As discussed in our previous article, after bringing Black Friday sales to the UK, some retailers are now concerned about whether it is actually worth the bother as it doesn’t appear to improve sales over the final quarter. Original instigators Asda have been leading the retreat and whilst they acknowledge that they will be holding some sort of Black Friday event, this year they anticipate that it will be scaled right back, in a bid to avoid the ugly scenes of squabbling and violence, as desperate customers fight for a bargain in stores across the UK.
During Black Friday 2014, shoppers in the UK were spending £1 million every three minutes – with sales totalling £800 million and a 23% jump in store traffic – but despite these impressive figures, all is not as it seems. The knock on effect of the sales spike was brutal, with overall sales figures showing the slowest December sales growth since 2008 – at just 1%.
In light of this, many large UK retailers have announced this year that they intend to scale back their participation in Black Friday with many offering alternative promotions and deals over longer periods instead. Argos, Primark, Oasis, John Lewis and Mothercare have all announced their plans to take a different approach to the event – and it’s not just the effect on sales figures that is deterring them. The logistics of managing delivery and returns for online sales, marshalling over-enthusiastic shoppers in store along with the potential damage to business reputations are forcing retailers to rethink their approach. Last year shoppers filmed the squabbles and posted them on social media, some were broadcast on the TV news and there were many debates about whether the UK really needed this American import.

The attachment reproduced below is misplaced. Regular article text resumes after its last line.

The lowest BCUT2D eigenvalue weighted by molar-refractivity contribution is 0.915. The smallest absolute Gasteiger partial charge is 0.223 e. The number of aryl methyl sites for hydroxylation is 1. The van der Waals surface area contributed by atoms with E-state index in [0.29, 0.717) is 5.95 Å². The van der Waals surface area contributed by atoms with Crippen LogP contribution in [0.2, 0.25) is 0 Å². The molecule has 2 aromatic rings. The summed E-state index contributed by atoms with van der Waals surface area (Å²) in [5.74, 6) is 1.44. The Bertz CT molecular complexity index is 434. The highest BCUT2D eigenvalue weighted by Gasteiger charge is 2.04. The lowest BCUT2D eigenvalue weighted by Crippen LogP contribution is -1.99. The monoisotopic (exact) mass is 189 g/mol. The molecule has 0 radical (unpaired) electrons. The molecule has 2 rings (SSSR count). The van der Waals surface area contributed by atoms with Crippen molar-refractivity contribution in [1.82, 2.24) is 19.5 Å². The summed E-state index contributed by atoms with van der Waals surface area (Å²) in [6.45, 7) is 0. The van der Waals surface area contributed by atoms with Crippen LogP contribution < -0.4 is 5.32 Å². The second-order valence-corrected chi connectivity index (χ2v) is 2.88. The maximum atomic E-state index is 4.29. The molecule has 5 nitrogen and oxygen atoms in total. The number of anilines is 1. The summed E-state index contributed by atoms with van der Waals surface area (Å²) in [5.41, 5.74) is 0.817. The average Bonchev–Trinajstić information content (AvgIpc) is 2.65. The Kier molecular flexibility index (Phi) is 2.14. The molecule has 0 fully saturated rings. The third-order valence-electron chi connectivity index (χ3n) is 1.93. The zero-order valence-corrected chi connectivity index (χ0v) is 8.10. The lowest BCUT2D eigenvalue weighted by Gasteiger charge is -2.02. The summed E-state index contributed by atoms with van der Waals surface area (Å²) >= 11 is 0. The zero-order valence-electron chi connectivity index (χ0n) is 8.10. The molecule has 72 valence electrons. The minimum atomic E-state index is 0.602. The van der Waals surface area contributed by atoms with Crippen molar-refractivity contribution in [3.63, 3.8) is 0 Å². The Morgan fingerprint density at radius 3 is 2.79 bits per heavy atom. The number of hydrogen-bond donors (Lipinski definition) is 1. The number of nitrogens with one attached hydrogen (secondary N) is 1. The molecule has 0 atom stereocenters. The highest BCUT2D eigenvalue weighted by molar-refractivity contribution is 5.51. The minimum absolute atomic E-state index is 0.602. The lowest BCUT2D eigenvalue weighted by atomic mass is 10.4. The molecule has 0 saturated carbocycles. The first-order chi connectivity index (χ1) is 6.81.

Aaron Shields, Strategy Director Europe, Middle East and Africa at Fitch suggests that more retailers are set to follow suit: “One by one, big British retailers are driving nails into the Black Friday coffin,”
Managing such a high volume of sales, along with aggressive consumers is incredibly stressful for retail staff. 9 out of 10 shoppers say they would prefer to stay indoors and look for deals online – but this huge spike in sales can also seriously hamper delivery as Shields explains: “Only Amazon-like retailers come out on top.” They have the double whammy of getting everything out on time, managing returns and also the knock on effect of the sales spike – which last year saw the rest of the month slump to just 5% growth.
In the US where Black Friday squabbles are notorious, there have been at least seven deaths recorded since 2006 – and police have pepper-sprayed stampeding customers. (blackfridaydeathcount.com). Let’s hope that by scaling back the size of the promotional offer in the UK and managing the crowds effectively, we can bring a bit of British decorum to the event. We’ll be watching with interest to see how Black Friday plays out this year and whether retailers have adjusted their strategies to cope with the demand. Is it here to stay in the UK or will it tail off? Who can resist a bargain right before Christmas? Or a long, orderly queue?